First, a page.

What It’s About:
After an attempted suicide Carter finds himself in a coma. He is able to hear the world around him, yet he can’t move. What he hears propels Carter to begin to see life in a new way, especially when one of his nurses, Kinley, shares parts of her tragic past with him. Soon, Carter realizes he is falling in love with her.
Months after being transferred from the hospital, to a rehabilitation facility, he suddenly wakes up with a passion to live that he never had before and a determination to find the one person he feels may be able to help him put the pieces of his life together again. However, when he returns to the hospital, Kinley is gone and Carter must try to find her based solely on the things she shared with him while he was in a coma.
Only, nothing is as it seems and Carter learns the biggest lesson of them all… the differences between expectation, perception, and reality.
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“BERTHA SHOULD’VE NAMED you Skittles, you always wearing all them bright colors and eating that candy all day.” Stan joked as he clicked a few more selfies. “You, girl, gonna make me have to start wearin’ my sunshades to work.” Stan smiled wide.
“I’ve told you it’s Twizzlers. I don’t eat Skittles, I eat T-w-i-z-z-l-e-r-s.” Kinley reached up and lowered his arm, “We should’ve named you ‘Conceited’ with all the pictures you take of yourself.”
“Gotta get the angles, girl. You know,” he blew her an exaggerated kiss.
“Or maybe we should’ve named you ‘Boring Stan’ with all that khaki you wear. Maybe I need to come to work wearing rose-colored glasses to stomach this,” Kinley motioned over Stan’s body and laughed.
“RUDE!” Stan squealed playfully.
“Gay Stan and Scrubs, I’d love to see you both in a pair of work glasses, now get back to it.” Bertha added as she passed by the nurse’s station.
“How’s the new one doin’?” Stan leaned over the counter and escalated his voice to follow Ms. Bertha down the hall.
She lifted her hand and waved over her shoulder. “Going to check on him now.”
“I hope he pops awake while she’s in there and scares the crap out of her,” Stan laughed.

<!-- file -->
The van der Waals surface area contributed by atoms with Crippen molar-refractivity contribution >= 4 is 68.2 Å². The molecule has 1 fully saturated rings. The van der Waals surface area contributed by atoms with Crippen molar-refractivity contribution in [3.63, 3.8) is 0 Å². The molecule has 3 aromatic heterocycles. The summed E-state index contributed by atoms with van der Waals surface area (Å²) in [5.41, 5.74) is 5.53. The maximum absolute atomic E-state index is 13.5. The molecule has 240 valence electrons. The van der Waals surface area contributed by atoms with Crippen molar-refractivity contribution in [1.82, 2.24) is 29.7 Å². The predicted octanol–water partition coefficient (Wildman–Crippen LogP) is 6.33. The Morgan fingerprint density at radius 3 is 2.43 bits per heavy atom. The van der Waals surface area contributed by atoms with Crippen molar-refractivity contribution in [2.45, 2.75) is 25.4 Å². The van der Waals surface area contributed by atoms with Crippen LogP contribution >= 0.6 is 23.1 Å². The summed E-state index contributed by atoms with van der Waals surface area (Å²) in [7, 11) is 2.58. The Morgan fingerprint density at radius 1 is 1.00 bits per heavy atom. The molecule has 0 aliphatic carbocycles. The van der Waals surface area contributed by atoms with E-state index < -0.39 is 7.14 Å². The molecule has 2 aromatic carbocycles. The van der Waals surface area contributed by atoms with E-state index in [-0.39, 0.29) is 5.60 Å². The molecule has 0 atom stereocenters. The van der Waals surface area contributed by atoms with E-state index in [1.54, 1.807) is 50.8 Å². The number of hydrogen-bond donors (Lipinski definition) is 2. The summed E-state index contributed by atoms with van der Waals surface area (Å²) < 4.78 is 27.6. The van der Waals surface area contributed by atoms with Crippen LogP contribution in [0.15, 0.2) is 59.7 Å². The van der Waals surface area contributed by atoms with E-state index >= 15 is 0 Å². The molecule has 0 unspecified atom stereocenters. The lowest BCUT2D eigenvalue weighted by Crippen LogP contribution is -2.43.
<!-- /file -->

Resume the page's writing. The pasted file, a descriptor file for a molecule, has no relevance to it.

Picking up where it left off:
“That’s not funny.” Kinley became angry, “You are joking about a man who had so little hope in this world that he decided to kill himself, Stan.”
“Oh lighten up, I’m kidding.”
“Exactly, about a man who tried to end his own life.” Kinley took off down the hall after Ms. Bertha.
Carter heard nothing, except the painful throbbing in his head. Maybe he was about to wake up as that nurse said. He hadn’t thought about what he would do once he did.
I won’t screw it up this time.
She got to Carter’s room and rushed inside, “Ms. Bertha, need help?”
“Why you following me in here, Scrubs?” Bertha questioned as she looked up from where she was tucking the fresh blanket under Carter’s leg, “You got work to do. Go on back and do it.”
“I’m actually not on for twenty more minutes,” she hmphed, “but then my work will be in here anyway.”
Bertha walked toward Kinley with determination, “Out. Your puppy-rescuing hormone is seeping out of your ears.” Bertha pointed toward the door.
It would be a waste of your time anyway.
Once they left, and for a long while after, Carter didn’t receive any more visitors, which was perfectly fine with him. The less, the better. He wanted to be left alone.
Only it really did seem like a long time since someone had come in to check on him. Soon, the only noise in the room started to wear him down. beep. beep. beep. beep.
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About the Author:
Michelle Jester lives in Greenwell Springs, Louisiana with her husband, high school sweetheart and retired Master Sergeant. Together they have a son and daughter. She is a hopeless romantic and has been writing poems and stories for as long as she can remember.
One of her prize possessions is a bracelet with only a yellow, Rubber Duckie charm on it; which she wears every day to remind her to enjoy the fun and happy things of life!